Brundige, G.C. 1993. Predation Ecology of the Eastern Coyote (Canis latrans var.) in the Central Adirondacks, New York. Ph.D. Dissertation, State University of New York, College of Environmental Science and Forestry, Syracuse, 194 pp.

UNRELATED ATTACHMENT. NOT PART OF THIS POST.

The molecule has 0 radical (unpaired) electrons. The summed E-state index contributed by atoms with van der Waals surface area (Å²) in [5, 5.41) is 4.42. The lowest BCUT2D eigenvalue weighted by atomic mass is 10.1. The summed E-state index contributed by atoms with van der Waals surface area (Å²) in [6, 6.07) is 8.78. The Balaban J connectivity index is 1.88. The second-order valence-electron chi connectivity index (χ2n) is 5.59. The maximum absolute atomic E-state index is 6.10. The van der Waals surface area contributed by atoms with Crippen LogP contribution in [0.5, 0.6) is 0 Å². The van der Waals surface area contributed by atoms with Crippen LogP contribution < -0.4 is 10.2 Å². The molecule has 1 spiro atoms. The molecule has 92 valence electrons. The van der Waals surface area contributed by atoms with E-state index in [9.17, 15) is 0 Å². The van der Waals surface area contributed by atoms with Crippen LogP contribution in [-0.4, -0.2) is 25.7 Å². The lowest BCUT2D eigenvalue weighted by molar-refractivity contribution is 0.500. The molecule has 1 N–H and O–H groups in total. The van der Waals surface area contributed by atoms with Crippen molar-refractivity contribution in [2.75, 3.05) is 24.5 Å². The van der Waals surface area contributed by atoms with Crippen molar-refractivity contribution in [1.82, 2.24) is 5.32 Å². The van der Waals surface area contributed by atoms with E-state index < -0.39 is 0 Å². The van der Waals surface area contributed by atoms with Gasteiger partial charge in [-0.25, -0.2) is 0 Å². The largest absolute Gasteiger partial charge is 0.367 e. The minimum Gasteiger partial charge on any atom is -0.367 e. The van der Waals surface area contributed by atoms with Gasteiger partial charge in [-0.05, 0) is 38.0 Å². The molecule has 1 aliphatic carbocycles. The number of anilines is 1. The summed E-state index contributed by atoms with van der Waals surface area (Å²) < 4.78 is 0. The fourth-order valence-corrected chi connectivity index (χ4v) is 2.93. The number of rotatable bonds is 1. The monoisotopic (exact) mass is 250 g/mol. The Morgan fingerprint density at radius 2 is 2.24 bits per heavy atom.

Abstract: Coyote (Canis latrans) food habits, habitat use, and sociality were studied in the central Adirondack Mountains of New York from 1986-1989. Coyote foods varied seasonally. White-tailed deer (Odocoileus virginianus) was the most common food item, occurring in 66% of scats and accounting for 49% of total scat volume. Deer occurred in 94% (82% volume) of winter scats, 76% (55% volume) of spring scats, 64% (45% volume) of summer scats and 28% (18% volume) of fall scats. Fruits, insects, and grass occurred in 10-30% of scats overall, but accounted for a small percent volume. Fruits were important summer/fall foods. Food habits of coyotes have changed from previous studies conducted in the same area in 1956-61 and 1975-80. Deer comprised a smaller portion of the diet during 1956-61 and a greater portion of the diet from 1975-80 than during this study. Coyotes preyed on deer primarily during the winter and spring. Fawns represented approximately 33% of the deer consumed during June. Coyotes killed deer in significantly (P<0.01) better physical condition, based on marrow fat, than those in the general deer population. Deer consumption rates by coyotes ranged from 0.59-0.95 kg deer/coyote/day during winter. Smaller coyote groups had higher per capita consumption rates. A model of coyote-deer interactions suggests that coyotes had little impact on the deer herd during 1956-61 when deer numbers were high and coyote predation rates were low. During 1975-80, when coyote predation was high and deer numbers had declined to low levels, coyote predation appears to have been capable of depressing deer population levels. However, from 1986-89 coyote predation apparently had limited impact on deer numbers. Coyotes occupy large home ranges in the central Adirondacks averaging 112.8 km2 . However, home ranges based on biological seasons averaged only 38 km2. Coyotes were active during all times of the day, averaging 24.4 km of movement per day. Coyotes used habitats in different proportions than available, selecting small pole stage conifer stands and avoiding large pole stage conifer stands. Seasonal habitat use reflected availability of habitats based on seasonal home ranges. Coyotes preferred open habitats such as beaver meadows and frozen lakes during winter based on snow tracking. They also preferred habitats with dense under and mid-stories. Habitat preference appears to reflect food acquisition and reproductive requirements. Coyotes in the central Adirondacks tend to form packs. They travel and hunt primarily in packs (> 3) during winter and as singles during summer, although individual group members maintain a common home range. Pack members apparently assist with the rearing of offspring. Coyotes exhibit large home range overlap but coyote groups exhibit minimal territory overlap seasonally. core areas also had minimal overlap. This social system appears to be related to the acquisition of food. Pack structure allows profitable exploitation of large prey enhancing pup production and survival by benefitting gestating females and food provisioning of pups.